From April 2015, care and support in England is changing for the better. The Care Act will help make access to care and support more consistent across the country.
'Care and support’ is the term used to describe the help some adults need to live as well as possible with any illness or disability they may have. It can include help with things like getting out of bed, washing, mealtimes, eating, seeing friends, caring for families and being part of the community.
It might also include emotional support at a time of difficulty and stress and helping people who are caring for an adult family member or friend.
Care and support includes the help given by family and friends, as well as any provided by the council or other organisations.
Many of us will need care and support at some point in our lives and most people will pay at least something towards the cost of their care. The new national changes are designed to help you plan for the future and put you more in control of the help you receive. Any decisions about your care and support will consider your wellbeing and what is important to you and your family, so you can stay healthy and remain independent for longer.
You could benefit from the changes if you:
- receive care and support
- support someone as a carer
- are planning for future care and support.
From April 2015, there will be:
- new national level of care and support needs that all councils will consider when they assess what help they can give people
- new support for carers
- deferred payment agreements for care home costs
- a focus on prevention and wellbeing rather meeting needs at point of crisis
- a legal framework that places adult safeguarding on a statutory footing
- improved access to information and advice and independent advocacy and signposting for independent financial advice.
More changes to the way people pay for care and support will be introduced in 2016. These will protect people with the highest needs from facing unlimited costs, and provide more financial support to people with modest means.
- a lifetime cap on care costs
- extended financial support based on revised thresholds following an assessment.
Support for carers
In England, millions of people provide unpaid care or support to an adult family member or friend, either in their own home or somewhere else.
‘Caring’ for someone covers lots of different things, like helping with their washing, dressing or eating, taking them to regular appointments or keeping them company when they feel lonely or anxious.
If this sounds like you, from April 2015, you may be able to get more help so that you can carry on caring and look after your own wellbeing.
Needs and eligibility
From April 2015, the way care and support needs are assessed in England is changing for the better, meaning that decisions made about the help you receive will consider your wellbeing and what is important to you and your family.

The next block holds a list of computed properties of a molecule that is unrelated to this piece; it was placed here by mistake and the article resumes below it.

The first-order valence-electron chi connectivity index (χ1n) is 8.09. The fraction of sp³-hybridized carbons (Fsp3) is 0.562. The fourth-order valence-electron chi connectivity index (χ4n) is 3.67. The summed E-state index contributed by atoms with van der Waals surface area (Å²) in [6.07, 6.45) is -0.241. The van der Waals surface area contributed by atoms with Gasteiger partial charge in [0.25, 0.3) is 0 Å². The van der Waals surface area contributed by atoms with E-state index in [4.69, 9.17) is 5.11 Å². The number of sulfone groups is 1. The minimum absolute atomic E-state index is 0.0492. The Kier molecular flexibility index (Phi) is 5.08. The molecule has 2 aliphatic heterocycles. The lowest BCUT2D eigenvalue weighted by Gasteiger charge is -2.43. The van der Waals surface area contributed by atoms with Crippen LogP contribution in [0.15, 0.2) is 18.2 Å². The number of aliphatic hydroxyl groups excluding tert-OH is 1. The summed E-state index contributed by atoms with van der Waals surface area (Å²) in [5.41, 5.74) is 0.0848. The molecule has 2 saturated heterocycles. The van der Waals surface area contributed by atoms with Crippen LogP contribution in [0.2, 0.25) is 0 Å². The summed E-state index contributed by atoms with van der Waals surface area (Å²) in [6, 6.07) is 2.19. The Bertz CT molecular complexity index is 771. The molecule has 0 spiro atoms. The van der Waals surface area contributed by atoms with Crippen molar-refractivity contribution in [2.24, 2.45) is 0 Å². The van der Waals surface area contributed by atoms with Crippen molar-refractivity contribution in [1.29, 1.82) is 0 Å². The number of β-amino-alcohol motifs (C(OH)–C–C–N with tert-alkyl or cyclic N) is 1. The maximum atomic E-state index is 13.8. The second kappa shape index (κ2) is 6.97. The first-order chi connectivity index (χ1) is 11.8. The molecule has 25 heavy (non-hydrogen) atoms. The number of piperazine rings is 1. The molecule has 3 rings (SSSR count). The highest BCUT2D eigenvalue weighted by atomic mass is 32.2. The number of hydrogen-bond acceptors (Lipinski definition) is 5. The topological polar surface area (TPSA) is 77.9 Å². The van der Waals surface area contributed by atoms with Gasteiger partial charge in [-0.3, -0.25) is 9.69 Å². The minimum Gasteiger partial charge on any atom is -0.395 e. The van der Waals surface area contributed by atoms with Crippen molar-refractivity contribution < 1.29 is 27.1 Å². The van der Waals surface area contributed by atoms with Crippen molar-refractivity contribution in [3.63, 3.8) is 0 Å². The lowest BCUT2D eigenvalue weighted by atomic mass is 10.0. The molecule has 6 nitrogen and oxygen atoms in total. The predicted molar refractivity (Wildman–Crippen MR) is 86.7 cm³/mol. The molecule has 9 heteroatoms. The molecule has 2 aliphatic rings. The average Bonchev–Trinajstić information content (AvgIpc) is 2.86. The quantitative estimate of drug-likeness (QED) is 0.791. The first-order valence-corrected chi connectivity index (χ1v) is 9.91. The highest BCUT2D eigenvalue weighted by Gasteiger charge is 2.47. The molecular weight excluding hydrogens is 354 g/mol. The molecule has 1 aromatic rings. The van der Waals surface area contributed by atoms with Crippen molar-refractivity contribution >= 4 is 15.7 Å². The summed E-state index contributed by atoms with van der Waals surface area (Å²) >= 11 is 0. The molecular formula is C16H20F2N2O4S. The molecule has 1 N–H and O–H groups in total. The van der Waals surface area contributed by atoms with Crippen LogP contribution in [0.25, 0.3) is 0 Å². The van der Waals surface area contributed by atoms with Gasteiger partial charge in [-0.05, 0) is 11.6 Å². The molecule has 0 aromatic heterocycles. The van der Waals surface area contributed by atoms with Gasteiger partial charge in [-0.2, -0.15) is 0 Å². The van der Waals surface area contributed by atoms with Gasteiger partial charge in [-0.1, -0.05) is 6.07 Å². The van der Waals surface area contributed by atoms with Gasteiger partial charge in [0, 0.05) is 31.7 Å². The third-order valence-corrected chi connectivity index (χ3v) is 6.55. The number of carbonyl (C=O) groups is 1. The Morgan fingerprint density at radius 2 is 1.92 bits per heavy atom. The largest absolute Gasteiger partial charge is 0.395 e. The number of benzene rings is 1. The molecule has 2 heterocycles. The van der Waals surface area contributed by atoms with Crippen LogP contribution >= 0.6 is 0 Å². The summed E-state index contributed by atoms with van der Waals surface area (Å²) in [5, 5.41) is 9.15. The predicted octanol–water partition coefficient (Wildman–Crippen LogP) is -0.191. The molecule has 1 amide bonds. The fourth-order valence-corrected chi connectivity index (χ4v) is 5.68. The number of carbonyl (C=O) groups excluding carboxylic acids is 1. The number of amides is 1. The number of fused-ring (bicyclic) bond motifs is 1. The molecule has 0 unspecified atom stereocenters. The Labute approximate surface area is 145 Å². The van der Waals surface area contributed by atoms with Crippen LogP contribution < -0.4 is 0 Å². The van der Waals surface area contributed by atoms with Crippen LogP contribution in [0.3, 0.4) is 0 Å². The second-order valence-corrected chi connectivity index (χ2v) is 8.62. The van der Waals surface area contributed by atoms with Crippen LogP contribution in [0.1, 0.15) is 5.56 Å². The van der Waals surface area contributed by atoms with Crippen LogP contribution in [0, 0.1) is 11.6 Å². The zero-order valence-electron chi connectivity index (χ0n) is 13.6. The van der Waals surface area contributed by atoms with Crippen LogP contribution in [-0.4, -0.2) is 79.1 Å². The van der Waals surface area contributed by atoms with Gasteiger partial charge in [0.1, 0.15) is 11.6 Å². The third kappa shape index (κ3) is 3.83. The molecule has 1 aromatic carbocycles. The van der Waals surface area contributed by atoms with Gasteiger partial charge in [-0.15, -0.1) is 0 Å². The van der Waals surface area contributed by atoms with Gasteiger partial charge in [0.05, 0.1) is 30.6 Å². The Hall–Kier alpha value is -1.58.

For the first time, there will be a national level of care and support needs that all councils will consider when we assess what help we can give to you. Following an assessment this may result in you being eligible for care and support, and will make it easier for you to plan for the future.
Whatever your level of need, we will be able to put you in touch with the right organisation to support your wellbeing and help you remain independent for longer.
Deferred payment agreements
From April 2015 deferred payment agreements will be available across England. This means that people should not have to sell their homes to pay for care when they go into a care home, as they have sometimes had to do in the past.
A deferred payment agreement is an arrangement with the council that will enable some people to use the value of their homes to pay for their care. If you are eligible, we will help to pay the care home bills on your behalf. You can delay repaying us until you choose to sell your home, or until after your death.
Cap on care costs
At the moment there is no limit to what care and support can cost, and this means that people with very high care needs may have to pay expensive bills. But care and support is changing for the better, and from April 2016 there will be a new form of protection from unlimited costs. This protection is called the ‘cap on care costs.’
What is the cap on care costs?
It means that no one will have to pay more than £72,000 towards the care element of the costs of meeting their eligible needs in their lifetime, and many people will pay much less. This applies to people funding their own care and support, as well as those helped by the council.
Alongside the cap on care costs, extended financial support will ensure that more people are eligible for help with care and support costs. The council will assess your finances and we may be able to offer extra help if you cannot afford to pay. Most people will still have to contribute something towards the cost of their care and support.
As part of the 2016 changes, we will provide more financial help for those who need it and people with modest means will benefit too. Currently, only people with less than £23,250 in assets and low incomes can get help with their care and support costs.
The changes will mean that people with £118,000 worth of assets or less, could be eligible to receive financial support if they need to move to a care home. The amount they receive will depend on an assessment of their finances and personal circumstances. We will look at what assets and income a person has and decide how much they can afford to contribute towards the cost of their care and support.